Pursuant to Executive Order 13795—implementing an America-First Offshore Energy Strategy, signed on April 28, 2017—NOAA’s Office of National Marine Sanctuaries (ONMS) conducted a review of all designations and expansions of national marine sanctuaries and ONMS co-managed marine national monuments since April 28, 2007. In consultation with the Secretary of Defense, Secretary of the Interior, and Secretary of Homeland Security, the 11 designations and expansions were analyzed for the acreage affected and budgetary impacts of the costs of managing each site; the adequacy of any required federal, state, and/or tribal consultations conducted before the designations or expansions occurred; and the costs associated with potential energy and mineral exploration and production from the Outer Continental Shelf, adjacent to and/or in national marine sanctuary waters. Across all national marine sanctuaries, about $8 billion annually is generated in local coastal- and ocean-dependent economies from diverse activities such as commercial and recreational fishing, other recreation and tourism activities, and research. During the public comment period, more than 98,000 responses in support of the existence of national marine sanctuaries were received.
NOAA’s Office of National Marine Sanctuaries (ONMS) voluntarily solicited public input on its draft strategy to direct national and local efforts to protect national marine sanctuaries. The plan, Our Vision for America’s Treasured Ocean Place outlines the five-year course for managing these sites. The document will be the roadmap for the next five years, culminating in 2022 with the ONMS 50th anniversary. While ONMS was not required to solicit public comments, public involvement in national marine sanctuaries management is a longstanding core value that is sought at every opportunity. Reliance on input and participation from staff, partners, policymakers, and the public, and recognition of their role in helping to achieve success, is an ONMS priority.
NOAA's Office of National Marine Sanctuaries (ONMS) teamed up with the Ocean Exploration Trust to explore West Coast marine ecosystems. Working aboard the Exploration Vessel (E/V) Nautilus, scientists mapped and investigated underwater locations from Canada to Mexico. Channel Islands, Cordell Bank, and Olympic Coast national marine sanctuaries were explored by remotely operated vehicles. The ship is equipped with telepresence, which allowed scientists across the globe to participate and contribute to the mission’s success. Telepresence and livestreaming brought the largely unexplored ocean depths of national marine sanctuaries to the classroom, as thousands of students engaged directly with mission staff and operations.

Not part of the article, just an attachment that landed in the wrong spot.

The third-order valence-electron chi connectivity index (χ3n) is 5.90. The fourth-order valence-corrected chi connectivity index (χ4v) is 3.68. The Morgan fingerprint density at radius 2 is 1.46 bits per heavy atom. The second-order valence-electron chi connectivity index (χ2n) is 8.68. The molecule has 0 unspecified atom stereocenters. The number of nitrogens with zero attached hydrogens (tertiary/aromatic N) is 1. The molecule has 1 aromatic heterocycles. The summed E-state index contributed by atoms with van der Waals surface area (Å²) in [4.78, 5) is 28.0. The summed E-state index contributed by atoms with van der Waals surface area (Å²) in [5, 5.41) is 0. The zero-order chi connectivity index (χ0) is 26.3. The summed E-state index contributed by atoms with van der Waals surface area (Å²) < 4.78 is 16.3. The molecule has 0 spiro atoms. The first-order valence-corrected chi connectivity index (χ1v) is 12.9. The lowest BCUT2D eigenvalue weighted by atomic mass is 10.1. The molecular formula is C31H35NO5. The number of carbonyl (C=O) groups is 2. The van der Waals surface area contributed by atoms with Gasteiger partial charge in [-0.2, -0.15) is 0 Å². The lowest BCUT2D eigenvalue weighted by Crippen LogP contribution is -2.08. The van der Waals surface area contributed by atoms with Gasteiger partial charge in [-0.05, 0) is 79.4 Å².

NOAA's Office of National Marine Sanctuaries (ONMS) and NOAA Fisheries held a “National Marine Sanctuary Advisory Council Recreational Fishing Summit” to foster ongoing dialogues and enhance effective engagement with the nation's recreational fishing constituency as represented by the two offices’ national marine sanctuary advisory councils. Approximately 30 participants, including 11 sanctuary advisory council representatives, convened to discuss recreational fishing in sanctuaries and efforts to improve the relationship between NOAA and recreational fishers. NOAA assembled and facilitated small breakout groups to maximize productive discussions. The sessions were organized around discrete topics, such as common perceptions about fishing and ideal fishing experiences in sanctuaries. As a result of the summit, NOAA and advisory council representatives agreed to a set of common statements regarding recreational fishing in sanctuaries and outlined steps for working together.
In FY 2017, a joint NOAA-U.S. Coast Guard (USCG) training mission off the Southern California coast confirmed the location of the USCG Cutter McCulloch. Working off of Channel Islands National Marine Sanctuary's Research Vessel (R/V) Shearwater, a VideoRay Mission Specialist remotely operated vehicle was deployed to survey and characterize the remains of the historically significant U.S. military shipwreck. The McCulloch played a key role in a major Pacific battle of the Spanish-American War and also became part of the Bering Sea Patrol, which enforced fur seal regulations and served as a “floating courtroom” in the Alaska Territory. In 1917, the McCulloch was en route to Mare Island, California, to support World War I patrol duties when it collided with the passenger steamer USS Governor off Point Conception. All 90 of McCulloch’s crew members were safely taken aboard the Governor, but the incapacitated cutter sank to the sea floor. As a result of the collaborative effort between USCG and NOAA's Office of National Marine Sanctuaries, the discovery of the McCulloch helps close an important chapter in USCG and U.S. Navy history while honoring the ship's service and crew.